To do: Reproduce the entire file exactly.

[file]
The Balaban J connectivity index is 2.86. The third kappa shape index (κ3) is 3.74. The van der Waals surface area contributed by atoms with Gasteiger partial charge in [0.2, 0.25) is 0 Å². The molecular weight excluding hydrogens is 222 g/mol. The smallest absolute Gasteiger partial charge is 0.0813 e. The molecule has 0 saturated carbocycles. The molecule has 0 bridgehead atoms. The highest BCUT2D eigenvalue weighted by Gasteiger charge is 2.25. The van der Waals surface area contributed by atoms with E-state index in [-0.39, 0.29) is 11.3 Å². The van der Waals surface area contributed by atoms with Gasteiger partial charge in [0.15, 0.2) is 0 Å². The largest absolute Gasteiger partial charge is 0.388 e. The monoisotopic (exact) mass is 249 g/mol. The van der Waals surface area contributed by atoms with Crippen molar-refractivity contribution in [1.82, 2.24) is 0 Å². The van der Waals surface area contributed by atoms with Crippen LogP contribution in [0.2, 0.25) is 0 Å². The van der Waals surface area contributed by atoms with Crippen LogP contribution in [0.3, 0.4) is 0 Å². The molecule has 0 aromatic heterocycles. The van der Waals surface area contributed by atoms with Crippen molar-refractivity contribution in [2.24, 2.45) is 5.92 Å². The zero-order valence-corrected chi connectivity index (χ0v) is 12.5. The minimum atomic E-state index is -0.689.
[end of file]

The Balaban J connectivity index is 2.86. The third kappa shape index (κ3) is 3.74. The van der Waals surface area contributed by atoms with Gasteiger partial charge in [0.2, 0.25) is 0 Å². The molecular weight excluding hydrogens is 222 g/mol. The smallest absolute Gasteiger partial charge is 0.0813 e. The molecule has 0 saturated carbocycles. The molecule has 0 bridgehead atoms. The highest BCUT2D eigenvalue weighted by Gasteiger charge is 2.25. The van der Waals surface area contributed by atoms with E-state index in [-0.39, 0.29) is 11.3 Å². The van der Waals surface area contributed by atoms with Gasteiger partial charge in [0.15, 0.2) is 0 Å². The largest absolute Gasteiger partial charge is 0.388 e. The monoisotopic (exact) mass is 249 g/mol. The van der Waals surface area contributed by atoms with Crippen molar-refractivity contribution in [1.82, 2.24) is 0 Å². The van der Waals surface area contributed by atoms with Crippen LogP contribution in [0.2, 0.25) is 0 Å². The van der Waals surface area contributed by atoms with Crippen LogP contribution in [0.3, 0.4) is 0 Å². The molecule has 0 aromatic heterocycles. The van der Waals surface area contributed by atoms with Crippen molar-refractivity contribution in [2.24, 2.45) is 5.92 Å². The zero-order valence-corrected chi connectivity index (χ0v) is 12.5. The minimum atomic E-state index is -0.689.